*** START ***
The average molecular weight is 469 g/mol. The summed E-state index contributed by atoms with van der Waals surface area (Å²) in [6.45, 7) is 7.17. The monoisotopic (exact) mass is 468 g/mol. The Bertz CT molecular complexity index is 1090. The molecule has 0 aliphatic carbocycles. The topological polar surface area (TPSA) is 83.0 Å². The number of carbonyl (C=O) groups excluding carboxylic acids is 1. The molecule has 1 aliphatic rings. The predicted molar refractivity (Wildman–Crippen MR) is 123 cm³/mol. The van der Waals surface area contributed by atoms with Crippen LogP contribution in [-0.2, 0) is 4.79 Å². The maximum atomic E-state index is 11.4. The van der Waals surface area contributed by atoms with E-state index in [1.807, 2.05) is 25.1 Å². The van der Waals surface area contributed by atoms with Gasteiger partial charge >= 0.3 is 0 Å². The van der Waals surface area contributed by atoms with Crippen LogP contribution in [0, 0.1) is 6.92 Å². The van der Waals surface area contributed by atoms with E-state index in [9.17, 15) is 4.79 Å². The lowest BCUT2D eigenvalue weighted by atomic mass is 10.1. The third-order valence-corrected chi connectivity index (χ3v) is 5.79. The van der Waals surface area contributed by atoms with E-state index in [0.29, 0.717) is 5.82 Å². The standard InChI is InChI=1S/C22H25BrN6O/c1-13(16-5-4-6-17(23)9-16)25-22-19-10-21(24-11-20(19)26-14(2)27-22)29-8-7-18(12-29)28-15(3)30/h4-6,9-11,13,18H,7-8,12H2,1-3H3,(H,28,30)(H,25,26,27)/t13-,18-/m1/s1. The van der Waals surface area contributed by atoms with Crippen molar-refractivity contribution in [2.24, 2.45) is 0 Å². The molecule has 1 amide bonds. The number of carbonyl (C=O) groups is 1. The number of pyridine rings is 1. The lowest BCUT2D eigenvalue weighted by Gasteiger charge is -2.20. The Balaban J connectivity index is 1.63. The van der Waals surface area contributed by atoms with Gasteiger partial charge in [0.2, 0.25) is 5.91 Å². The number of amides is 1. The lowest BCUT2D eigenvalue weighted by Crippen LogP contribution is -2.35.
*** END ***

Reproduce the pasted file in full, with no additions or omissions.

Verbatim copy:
The average molecular weight is 469 g/mol. The summed E-state index contributed by atoms with van der Waals surface area (Å²) in [6.45, 7) is 7.17. The monoisotopic (exact) mass is 468 g/mol. The Bertz CT molecular complexity index is 1090. The molecule has 0 aliphatic carbocycles. The topological polar surface area (TPSA) is 83.0 Å². The number of carbonyl (C=O) groups excluding carboxylic acids is 1. The molecule has 1 aliphatic rings. The predicted molar refractivity (Wildman–Crippen MR) is 123 cm³/mol. The van der Waals surface area contributed by atoms with Crippen LogP contribution in [-0.2, 0) is 4.79 Å². The maximum atomic E-state index is 11.4. The van der Waals surface area contributed by atoms with E-state index in [1.807, 2.05) is 25.1 Å². The van der Waals surface area contributed by atoms with Gasteiger partial charge >= 0.3 is 0 Å². The van der Waals surface area contributed by atoms with Crippen LogP contribution in [0, 0.1) is 6.92 Å². The van der Waals surface area contributed by atoms with E-state index in [9.17, 15) is 4.79 Å². The lowest BCUT2D eigenvalue weighted by atomic mass is 10.1. The third-order valence-corrected chi connectivity index (χ3v) is 5.79. The van der Waals surface area contributed by atoms with E-state index in [0.29, 0.717) is 5.82 Å². The standard InChI is InChI=1S/C22H25BrN6O/c1-13(16-5-4-6-17(23)9-16)25-22-19-10-21(24-11-20(19)26-14(2)27-22)29-8-7-18(12-29)28-15(3)30/h4-6,9-11,13,18H,7-8,12H2,1-3H3,(H,28,30)(H,25,26,27)/t13-,18-/m1/s1. The van der Waals surface area contributed by atoms with Crippen molar-refractivity contribution in [2.24, 2.45) is 0 Å². The molecule has 1 amide bonds. The number of carbonyl (C=O) groups is 1. The number of pyridine rings is 1. The lowest BCUT2D eigenvalue weighted by Gasteiger charge is -2.20. The Balaban J connectivity index is 1.63. The van der Waals surface area contributed by atoms with Gasteiger partial charge in [0.2, 0.25) is 5.91 Å². The number of amides is 1. The lowest BCUT2D eigenvalue weighted by Crippen LogP contribution is -2.35.